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Contradance enthusiasts are often asked, "What is contradance?" The question draws a gammut of answers, and even after years of dancing it remains hard to respond well to. It's not a square dance, though many of the figures are the same as in square. It's not a line dance, though a set consists of two lines. It is an intricate, moving knot of dancers, in which you and a partner progress down the dance hall and back again, dancing a series of figures with each couple you encounter on the way. It has been called, "A roller coaster ride we make for ourselves."
At its best, a contradance flows perfectly, seeming to lift you into the right spot. At its worst, it is a challenge of figuring out where you and your partner need to be, and getting there in time with the music -- but every old dancer has been there, and occasionally returns there. Either way, the dance is energetic, social, and fun.
How Contra is Danced Today, at Williams
Because this is the section most relevant to Williams, it will precede the section on history, but you may wish to read that section before this one to get a fuller picture.
At Williams, Dancing Folk hosts about one dance a month. All these dances have a live band, usually our 'house band', Rude Cider. Once or twice a semester, though the club brings in a professional band, which adds a whole new level of energy to the event.
After choosing a partner and lining up 'across the set' from that partner, a caller teaches the ~8 moves ("figures") that will be danced by all in the dance, and talks the crowd through these moves while they try them out together ("The Walkthrough"). There are dozens of traditional figures out there, and more being invented, and each dance is a new selection and arrangement of them, but all contradances have one key thing in common: on full time through the dance (64 beats of music) puts you and your partner at the beginning again, only with a different couple to dance with.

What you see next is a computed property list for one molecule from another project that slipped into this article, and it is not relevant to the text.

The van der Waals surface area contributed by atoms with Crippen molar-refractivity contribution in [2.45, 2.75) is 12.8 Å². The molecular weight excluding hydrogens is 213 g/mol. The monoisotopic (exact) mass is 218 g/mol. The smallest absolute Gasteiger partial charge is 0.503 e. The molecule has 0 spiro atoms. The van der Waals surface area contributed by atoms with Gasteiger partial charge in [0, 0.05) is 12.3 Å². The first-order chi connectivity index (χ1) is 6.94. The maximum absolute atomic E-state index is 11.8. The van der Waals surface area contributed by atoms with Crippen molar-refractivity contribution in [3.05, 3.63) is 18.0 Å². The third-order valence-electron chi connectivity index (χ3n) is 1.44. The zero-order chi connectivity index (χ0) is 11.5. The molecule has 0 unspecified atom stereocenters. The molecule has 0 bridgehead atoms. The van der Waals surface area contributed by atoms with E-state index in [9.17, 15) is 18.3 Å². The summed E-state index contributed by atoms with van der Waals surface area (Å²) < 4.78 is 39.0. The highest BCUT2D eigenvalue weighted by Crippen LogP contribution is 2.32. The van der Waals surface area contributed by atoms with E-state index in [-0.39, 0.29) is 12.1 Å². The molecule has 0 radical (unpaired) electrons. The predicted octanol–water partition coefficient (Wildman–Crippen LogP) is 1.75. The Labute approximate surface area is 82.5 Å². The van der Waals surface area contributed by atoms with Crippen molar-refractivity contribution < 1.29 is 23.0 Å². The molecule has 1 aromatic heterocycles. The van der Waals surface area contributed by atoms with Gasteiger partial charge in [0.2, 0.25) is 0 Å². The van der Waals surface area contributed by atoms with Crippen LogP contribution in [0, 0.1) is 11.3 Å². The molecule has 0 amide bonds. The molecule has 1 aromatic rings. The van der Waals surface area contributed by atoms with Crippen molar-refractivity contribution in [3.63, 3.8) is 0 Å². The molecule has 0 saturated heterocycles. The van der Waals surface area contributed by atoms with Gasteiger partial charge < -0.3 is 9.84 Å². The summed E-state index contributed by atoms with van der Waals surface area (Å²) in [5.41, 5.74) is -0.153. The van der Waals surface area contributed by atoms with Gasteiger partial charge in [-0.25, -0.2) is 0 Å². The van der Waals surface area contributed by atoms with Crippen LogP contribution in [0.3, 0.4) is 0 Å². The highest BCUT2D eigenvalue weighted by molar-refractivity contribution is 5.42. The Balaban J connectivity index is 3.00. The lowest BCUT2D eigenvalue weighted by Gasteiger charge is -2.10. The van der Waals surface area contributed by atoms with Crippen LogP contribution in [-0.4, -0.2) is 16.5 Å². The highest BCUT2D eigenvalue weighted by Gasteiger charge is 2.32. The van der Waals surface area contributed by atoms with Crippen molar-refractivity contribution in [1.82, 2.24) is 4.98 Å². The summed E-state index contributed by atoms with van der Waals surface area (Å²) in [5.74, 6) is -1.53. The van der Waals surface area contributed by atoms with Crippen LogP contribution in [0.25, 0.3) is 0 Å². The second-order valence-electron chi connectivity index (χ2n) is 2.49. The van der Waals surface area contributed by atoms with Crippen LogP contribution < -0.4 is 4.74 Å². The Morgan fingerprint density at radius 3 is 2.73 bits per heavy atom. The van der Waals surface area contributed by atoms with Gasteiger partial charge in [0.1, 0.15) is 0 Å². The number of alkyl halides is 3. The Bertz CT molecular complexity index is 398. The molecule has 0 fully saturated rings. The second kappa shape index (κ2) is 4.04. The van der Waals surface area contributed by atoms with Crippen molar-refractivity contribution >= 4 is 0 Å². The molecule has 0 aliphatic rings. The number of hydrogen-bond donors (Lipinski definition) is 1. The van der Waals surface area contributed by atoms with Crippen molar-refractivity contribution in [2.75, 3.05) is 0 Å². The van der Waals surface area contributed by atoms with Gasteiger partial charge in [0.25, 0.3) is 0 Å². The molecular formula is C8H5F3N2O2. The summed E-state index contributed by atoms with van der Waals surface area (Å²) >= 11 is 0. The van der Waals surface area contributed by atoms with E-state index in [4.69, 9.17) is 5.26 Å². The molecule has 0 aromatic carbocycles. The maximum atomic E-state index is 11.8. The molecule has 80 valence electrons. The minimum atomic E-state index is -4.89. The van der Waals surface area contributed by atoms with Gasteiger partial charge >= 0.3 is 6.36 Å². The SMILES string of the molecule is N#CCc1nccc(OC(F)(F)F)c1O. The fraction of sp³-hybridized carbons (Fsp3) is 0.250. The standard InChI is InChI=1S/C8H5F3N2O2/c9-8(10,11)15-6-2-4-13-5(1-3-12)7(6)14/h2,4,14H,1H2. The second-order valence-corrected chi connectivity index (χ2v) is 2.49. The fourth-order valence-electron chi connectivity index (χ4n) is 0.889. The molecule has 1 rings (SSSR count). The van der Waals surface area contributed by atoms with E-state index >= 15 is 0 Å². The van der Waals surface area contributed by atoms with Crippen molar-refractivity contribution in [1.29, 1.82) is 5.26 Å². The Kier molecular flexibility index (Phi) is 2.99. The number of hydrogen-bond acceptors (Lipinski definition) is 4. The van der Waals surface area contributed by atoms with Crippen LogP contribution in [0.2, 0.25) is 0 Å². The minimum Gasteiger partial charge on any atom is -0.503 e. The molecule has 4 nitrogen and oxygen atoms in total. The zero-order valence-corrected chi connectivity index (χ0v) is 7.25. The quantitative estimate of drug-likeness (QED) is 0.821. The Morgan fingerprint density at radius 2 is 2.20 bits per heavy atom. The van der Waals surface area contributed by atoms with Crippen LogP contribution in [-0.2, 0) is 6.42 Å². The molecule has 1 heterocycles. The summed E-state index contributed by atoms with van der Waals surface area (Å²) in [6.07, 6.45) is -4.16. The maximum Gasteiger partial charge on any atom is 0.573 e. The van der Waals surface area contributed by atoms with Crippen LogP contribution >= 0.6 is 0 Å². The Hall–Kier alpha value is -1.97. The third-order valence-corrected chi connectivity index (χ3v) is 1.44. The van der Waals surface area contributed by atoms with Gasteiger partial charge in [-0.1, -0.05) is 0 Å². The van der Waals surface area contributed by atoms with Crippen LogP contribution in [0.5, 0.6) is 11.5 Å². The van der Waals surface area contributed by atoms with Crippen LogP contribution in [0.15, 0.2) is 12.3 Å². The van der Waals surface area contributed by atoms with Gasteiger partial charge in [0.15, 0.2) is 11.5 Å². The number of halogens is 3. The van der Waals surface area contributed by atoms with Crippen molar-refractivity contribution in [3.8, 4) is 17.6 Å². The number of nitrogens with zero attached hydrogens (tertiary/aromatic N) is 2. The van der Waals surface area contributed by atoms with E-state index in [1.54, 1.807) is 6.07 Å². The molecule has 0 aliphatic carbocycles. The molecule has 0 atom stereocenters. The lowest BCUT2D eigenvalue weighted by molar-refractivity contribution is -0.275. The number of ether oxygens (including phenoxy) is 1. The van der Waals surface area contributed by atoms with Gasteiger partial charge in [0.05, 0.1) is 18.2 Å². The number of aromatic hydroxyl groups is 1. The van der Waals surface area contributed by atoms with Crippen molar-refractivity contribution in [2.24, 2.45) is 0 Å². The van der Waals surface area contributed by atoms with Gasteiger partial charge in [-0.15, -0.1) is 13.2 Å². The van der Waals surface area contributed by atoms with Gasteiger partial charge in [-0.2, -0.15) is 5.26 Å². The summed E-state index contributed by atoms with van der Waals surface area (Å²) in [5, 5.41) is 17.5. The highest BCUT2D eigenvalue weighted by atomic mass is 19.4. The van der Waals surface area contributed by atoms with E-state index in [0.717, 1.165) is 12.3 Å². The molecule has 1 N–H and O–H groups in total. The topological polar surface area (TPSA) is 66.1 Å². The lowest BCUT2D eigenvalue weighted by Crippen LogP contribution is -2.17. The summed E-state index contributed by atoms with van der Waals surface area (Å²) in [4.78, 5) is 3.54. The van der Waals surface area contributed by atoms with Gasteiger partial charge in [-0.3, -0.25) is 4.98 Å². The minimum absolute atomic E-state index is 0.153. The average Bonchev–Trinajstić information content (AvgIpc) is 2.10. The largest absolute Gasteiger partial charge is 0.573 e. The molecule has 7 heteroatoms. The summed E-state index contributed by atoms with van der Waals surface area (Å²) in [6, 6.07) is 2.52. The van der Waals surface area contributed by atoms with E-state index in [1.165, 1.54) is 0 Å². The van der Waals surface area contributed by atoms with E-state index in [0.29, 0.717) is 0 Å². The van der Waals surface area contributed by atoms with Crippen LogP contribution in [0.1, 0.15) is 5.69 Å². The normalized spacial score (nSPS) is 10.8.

This may sound a little complicated, but all levels of experience can and do dance together and still have tons of fun. Participating demands no grace or poise (these can be added later), and some describe it not as dancing, but as getting yourself to the right spot at the right time, or walking around the dance floor. Unlike just about every other kind of dance you can name, footwork is quite optional: it can be just as simple as walking (preferably in time to the music), but more experienced dancers add plenty of style, finesse, and variations to test themselves and thrill their partners.
The traditonal group-based style of contra and the attitude taken at Williams make learning contra easy here. At Williams, the caller teaches every dance, start to finish, no exception. Dancers of all levels of experience are present at every contra, and are welcomed. Unlike couple dances such as swing or salsa, contradance places each dancer in near-constant contact with many other people, and every dancer will dance with everyone else before the end of the dance. It is also the social norm to change partners between each dance, and never to refuse one person's requst to contradance for another's (though there is always a waltz or two you can save for that special someone). Finally, the callers of Dancing Folk have long made it their focus to teach dancing, and err on the side of simple rather than complex in general, planning out a series of dances for the night that progress from easy to challenging. All these factors speed learning for all, and keep the group together.
(A Rough) History of Contradance
Once upon a time, the caller of a contra might call out "Longaway for as many as will," and the dancers would respond by making two lines, starting at the caller and stretching back to the "bottom" of the hall. A man would choose a partner and lead her over to the forming "set": a double line of all men in one, and all ladies in the other, partners across from each other.
Section in progress
How things have changed. One line would be all of men, and across from them a line of women only, each man across from his partner for that dance.
Contra music (like the dance itself) draws from Irish, Scottish, English, Canadian and American bluegrass traditions, among others. Melody is usually carried by a fiddle or a whistle, or guitar, piano, handdrums, banjo, mandolin... pretty much any instrument is eligible to play a contra tune. Tunes are usually jigs or reels that last 32 measures and then repeat. They tend to be quick and energetic.